Spotted on Designboom, a summer boathouse in Norway that is at once rustic and futuristic (indeed, it looks like it was rendered by a particularly ingenious video-game designer for a Myst-like fantasy world). No fantasy this: the boathouse is the work of a Norwegian architecture firm called Tyin Tegnestue, located in the township of Aure on the Norwegian coast. The architects dismantled an existing 1800s boathouse and created a new building that retains the simple form of the original with a wall of gull-wing-style panels that open the space up to the breeze. We like this direction that architecture is taking: classic forms, reclaimed materials, and modern functionality.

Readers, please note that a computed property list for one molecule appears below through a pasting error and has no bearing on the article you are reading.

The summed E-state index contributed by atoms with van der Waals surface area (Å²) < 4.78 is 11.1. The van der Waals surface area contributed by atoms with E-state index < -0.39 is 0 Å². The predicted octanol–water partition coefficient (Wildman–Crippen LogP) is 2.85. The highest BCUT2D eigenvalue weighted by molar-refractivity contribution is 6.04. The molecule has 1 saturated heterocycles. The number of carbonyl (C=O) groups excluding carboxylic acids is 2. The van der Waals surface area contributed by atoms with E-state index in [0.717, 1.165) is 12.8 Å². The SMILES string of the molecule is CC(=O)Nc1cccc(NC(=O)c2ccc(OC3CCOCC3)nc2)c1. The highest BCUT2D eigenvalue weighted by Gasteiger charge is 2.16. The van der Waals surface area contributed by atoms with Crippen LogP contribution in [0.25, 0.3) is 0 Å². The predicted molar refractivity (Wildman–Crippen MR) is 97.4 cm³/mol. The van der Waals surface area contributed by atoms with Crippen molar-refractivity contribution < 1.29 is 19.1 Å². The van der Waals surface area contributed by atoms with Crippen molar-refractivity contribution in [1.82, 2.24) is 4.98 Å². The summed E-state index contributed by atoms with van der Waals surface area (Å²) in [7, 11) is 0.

Photography by Pasi Aalto.
Above: The building is striped with light, thanks to floor-to-roof-peak windows.
Above: The side facing the deck is composed of individual panels, lined with cotton canvas, which swing up to form an awning.
Above: Salvaged paneling lines the interior of the new, steel-framed structure; the windows were reclaimed from an old farmhouse.
Above: A hanging fire pit provides extra warmth on chilly days.
Above: The building sits lightly on the original bedrock.
Above: A detail of the steel fittings that anchor the paneled windows.
Above: The Norwegian pine cladding is designed to weather to a gray patina.